Lisa Brennan-Jobs Discusses 'Coldness' and 'Moments of Joy' She Had With Steve Jobs in Upcoming Memoir 'Small Fry'
In just a few weeks, Lisa Brennan-Jobs will launch "Small Fry," a memoir about her life that includes a focus on the tumultuous relationship she held with her father, Apple co-founder Steve Jobs. As the book launch grows closer, Brennan-Jobs is in the midst of a publicity tour and today her latest interview has been shared by The New York Times, which also provides a few snippets from the book.
Naturally, much of Brennan-Jobs' overview of her childhood includes numerous passages regarding her father's "coldness." Still, the author doesn't want "Small Fry" to be regarded as a tell-all about Steve Jobs, but as more of a "nuanced portrait of a family," as well a book about her own story and not her father's.
Brennan-Jobs says she began work on what would eventually become "Small Fry" in 2011, not long after Jobs passed in October of that year. She returned to Silicon Valley over the years, interviewing her family, her mother's ex-boyfriends, and Jobs' own ex-girlfriend. In an effort to ensure she'd finish the book on her own terms, she took a 90 percent cut in her book advance and switched from Penguin Press to a smaller publisher named Grove.
Brennan-Jobs focuses much of the memoir on her parents, and her mother Chrisann Brennan has already read the book:
Her mother, Ms. Brennan, is portrayed as a free spirit who nurtured her daughter’s creativity — but could be mercurial, hot-tempered and sometimes neglectful. “It was horrendous for me to read,” Ms. Brennan said in an interview. “It was very, very hard. But she got it right.”
Ms. Brennan said that her daughter has, if anything, underplayed the chaos of her childhood. “She didn’t go into how bad it really was, if you can believe that,” she said.
She also recounts numerous instances when her father would "frequently" use money to "confuse or frighten her," during the years when he claimed paternity:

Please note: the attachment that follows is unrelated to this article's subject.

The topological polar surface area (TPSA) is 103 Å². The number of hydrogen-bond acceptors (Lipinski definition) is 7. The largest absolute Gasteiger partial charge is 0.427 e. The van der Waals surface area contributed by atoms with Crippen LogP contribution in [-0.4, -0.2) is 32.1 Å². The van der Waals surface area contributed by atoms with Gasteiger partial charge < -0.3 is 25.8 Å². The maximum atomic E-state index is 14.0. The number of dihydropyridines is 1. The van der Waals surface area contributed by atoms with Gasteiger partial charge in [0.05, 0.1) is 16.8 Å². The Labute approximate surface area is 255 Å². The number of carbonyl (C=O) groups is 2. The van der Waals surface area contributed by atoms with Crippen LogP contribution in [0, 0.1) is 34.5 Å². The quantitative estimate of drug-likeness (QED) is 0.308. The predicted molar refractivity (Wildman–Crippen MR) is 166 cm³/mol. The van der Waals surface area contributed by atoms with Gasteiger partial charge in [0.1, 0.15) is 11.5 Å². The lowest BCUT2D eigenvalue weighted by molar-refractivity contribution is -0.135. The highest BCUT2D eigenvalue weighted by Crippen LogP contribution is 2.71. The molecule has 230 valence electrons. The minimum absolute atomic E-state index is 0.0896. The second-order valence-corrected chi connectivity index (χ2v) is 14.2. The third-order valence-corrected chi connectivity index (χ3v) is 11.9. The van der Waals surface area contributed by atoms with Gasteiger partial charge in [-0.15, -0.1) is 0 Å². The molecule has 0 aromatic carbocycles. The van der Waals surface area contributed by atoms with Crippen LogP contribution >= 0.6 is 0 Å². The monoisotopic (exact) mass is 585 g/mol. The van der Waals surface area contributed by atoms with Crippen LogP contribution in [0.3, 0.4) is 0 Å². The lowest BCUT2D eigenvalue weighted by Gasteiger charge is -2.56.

Ms. Brennan-Jobs describes her father’s frequent use of money to confuse or frighten her. “Sometimes he decided not to pay for things at the very last minute,” she writes, “walking out of restaurants without paying the bill.” When her mother found a beautiful house and asked Mr. Jobs to buy it for her and Lisa, he agreed it was nice — but bought it for himself and moved in with his wife, Laurene Powell Jobs.
Brennan-Jobs also recounts "moments of joy" that she had with Jobs, stating that ultimately she has forgiven her father, and her goal is that she wants the reader to forgive him too:
But “Small Fry” also contains moments of joy that capture Mr. Jobs’s spontaneity and unparalleled mind. When Ms. Brennan-Jobs goes on a school trip to Japan, he arrives unannounced and pulls her out of the program for a day. Father and daughter sit, talking about God and how he sees consciousness. “I was afraid of him and, at the same time, I felt a quaking, electric love,” she writes.
Triumphantly, she loves him, and she wants the book’s scenes of their roller skating and laughing together to be as viral as the scenes of him telling her she will inherit nothing.
“Have I failed?” she asked, in one of our conversations. “Have I failed in fully representing the dearness and the pleasure? The dearness of my father, and the outrageous pleasure of being with him when he was in good form?”
According to Brennan-Jobs, her father did grant her a "movie ending" by apologizing to her toward the end of his life for not spending more time with her, disappearing during her adulthood, forgetting birthdays, and not returning phone calls. She recalls the moment, stating that Jobs claims he acted the way he did in her adulthood because he was offended that she "didn't invite" him to a matriculation event at Harvard during her first year. He ultimately stated "I owe you one."
"Small Fry" will be available to buy on September 4, and you can read more from The New York Times' interview with Lisa Brennan-Jobs right here.
Top Rated Comments
He could change the world, but his most important relationship was a failure. Reminds me of Citizen Kane.
Makes me think when I hear and see the things parents say and do around their children how negatively it will impact them later. In the big picture there are millions of people (who aren't necessarily bad people) who have no business being parents. For example Steve was a genius with products but clearly had a lot to be desired in the parenting department.
I'm sat here typing this post on a computer keyboard I love, attached to a computer I love, with an iPhone I love, all basically (largely) designed under Steve Jobs' leadership. And yet so many decisions he made about Apple's products infuriated me then, and still do to this day.
But I still feel a kind of bond to these rapidly-ageing products... no, not the closer bond of an actual familial relationship of course, but still a human-to-technological relationship that Steve Jobs had so much to do with. One that makes it worth persevering with, because the alternatives (whether from rivals or indeed post-Jobs Apple to some extent) just seem less rewarding.
Maybe in some ways, Woz was the mother of Apple and Steve Jobs was the Father of Apple. And so I guess this all a long-winded way of saying I feel a strange kind of empathy with Lisa Brennan-Jobs, (beyond basic decent humanity) albeit from a much less important perspective.
Anyway, it sounds like an interesting book, I may well read it at some point.